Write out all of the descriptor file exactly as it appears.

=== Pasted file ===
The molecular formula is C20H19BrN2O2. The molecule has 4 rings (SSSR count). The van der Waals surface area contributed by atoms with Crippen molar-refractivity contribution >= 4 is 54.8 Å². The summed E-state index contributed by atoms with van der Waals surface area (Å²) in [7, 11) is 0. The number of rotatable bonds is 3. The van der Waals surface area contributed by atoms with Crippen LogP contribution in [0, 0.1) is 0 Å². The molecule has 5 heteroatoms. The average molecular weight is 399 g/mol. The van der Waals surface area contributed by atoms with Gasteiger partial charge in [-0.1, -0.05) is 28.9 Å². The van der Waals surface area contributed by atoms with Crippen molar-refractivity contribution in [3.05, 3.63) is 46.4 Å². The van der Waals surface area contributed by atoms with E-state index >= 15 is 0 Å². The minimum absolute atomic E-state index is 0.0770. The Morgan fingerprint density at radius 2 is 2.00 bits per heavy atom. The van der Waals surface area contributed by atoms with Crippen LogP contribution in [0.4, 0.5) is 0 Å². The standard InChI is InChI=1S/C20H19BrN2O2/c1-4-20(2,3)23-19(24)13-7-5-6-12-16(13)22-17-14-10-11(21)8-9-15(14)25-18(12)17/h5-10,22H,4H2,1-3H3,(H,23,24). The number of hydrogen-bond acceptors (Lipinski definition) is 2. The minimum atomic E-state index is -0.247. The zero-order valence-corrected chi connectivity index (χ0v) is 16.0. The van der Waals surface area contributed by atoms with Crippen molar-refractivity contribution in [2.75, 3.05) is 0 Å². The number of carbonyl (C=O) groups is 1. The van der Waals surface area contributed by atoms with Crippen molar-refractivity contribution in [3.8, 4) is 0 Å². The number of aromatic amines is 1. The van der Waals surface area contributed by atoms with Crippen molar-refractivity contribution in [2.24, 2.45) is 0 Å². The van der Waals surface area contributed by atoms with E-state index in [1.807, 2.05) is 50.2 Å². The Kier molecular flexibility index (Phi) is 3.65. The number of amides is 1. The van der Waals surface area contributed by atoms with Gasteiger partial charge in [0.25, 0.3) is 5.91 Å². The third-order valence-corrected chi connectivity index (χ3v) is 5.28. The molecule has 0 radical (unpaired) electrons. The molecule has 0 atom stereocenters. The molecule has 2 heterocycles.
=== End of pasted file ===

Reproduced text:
The molecular formula is C20H19BrN2O2. The molecule has 4 rings (SSSR count). The van der Waals surface area contributed by atoms with Crippen molar-refractivity contribution >= 4 is 54.8 Å². The summed E-state index contributed by atoms with van der Waals surface area (Å²) in [7, 11) is 0. The number of rotatable bonds is 3. The van der Waals surface area contributed by atoms with Crippen LogP contribution in [0, 0.1) is 0 Å². The molecule has 5 heteroatoms. The average molecular weight is 399 g/mol. The van der Waals surface area contributed by atoms with Gasteiger partial charge in [-0.1, -0.05) is 28.9 Å². The van der Waals surface area contributed by atoms with Crippen molar-refractivity contribution in [3.05, 3.63) is 46.4 Å². The van der Waals surface area contributed by atoms with E-state index >= 15 is 0 Å². The minimum absolute atomic E-state index is 0.0770. The Morgan fingerprint density at radius 2 is 2.00 bits per heavy atom. The van der Waals surface area contributed by atoms with Crippen LogP contribution in [0.4, 0.5) is 0 Å². The standard InChI is InChI=1S/C20H19BrN2O2/c1-4-20(2,3)23-19(24)13-7-5-6-12-16(13)22-17-14-10-11(21)8-9-15(14)25-18(12)17/h5-10,22H,4H2,1-3H3,(H,23,24). The number of hydrogen-bond acceptors (Lipinski definition) is 2. The minimum atomic E-state index is -0.247. The zero-order valence-corrected chi connectivity index (χ0v) is 16.0. The van der Waals surface area contributed by atoms with Crippen molar-refractivity contribution in [2.75, 3.05) is 0 Å². The number of carbonyl (C=O) groups is 1. The van der Waals surface area contributed by atoms with Crippen molar-refractivity contribution in [3.8, 4) is 0 Å². The number of aromatic amines is 1. The van der Waals surface area contributed by atoms with Crippen molar-refractivity contribution in [2.24, 2.45) is 0 Å². The van der Waals surface area contributed by atoms with E-state index in [1.807, 2.05) is 50.2 Å². The Kier molecular flexibility index (Phi) is 3.65. The number of amides is 1. The van der Waals surface area contributed by atoms with Gasteiger partial charge in [0.25, 0.3) is 5.91 Å². The third-order valence-corrected chi connectivity index (χ3v) is 5.28. The molecule has 0 radical (unpaired) electrons. The molecule has 0 atom stereocenters. The molecule has 2 heterocycles.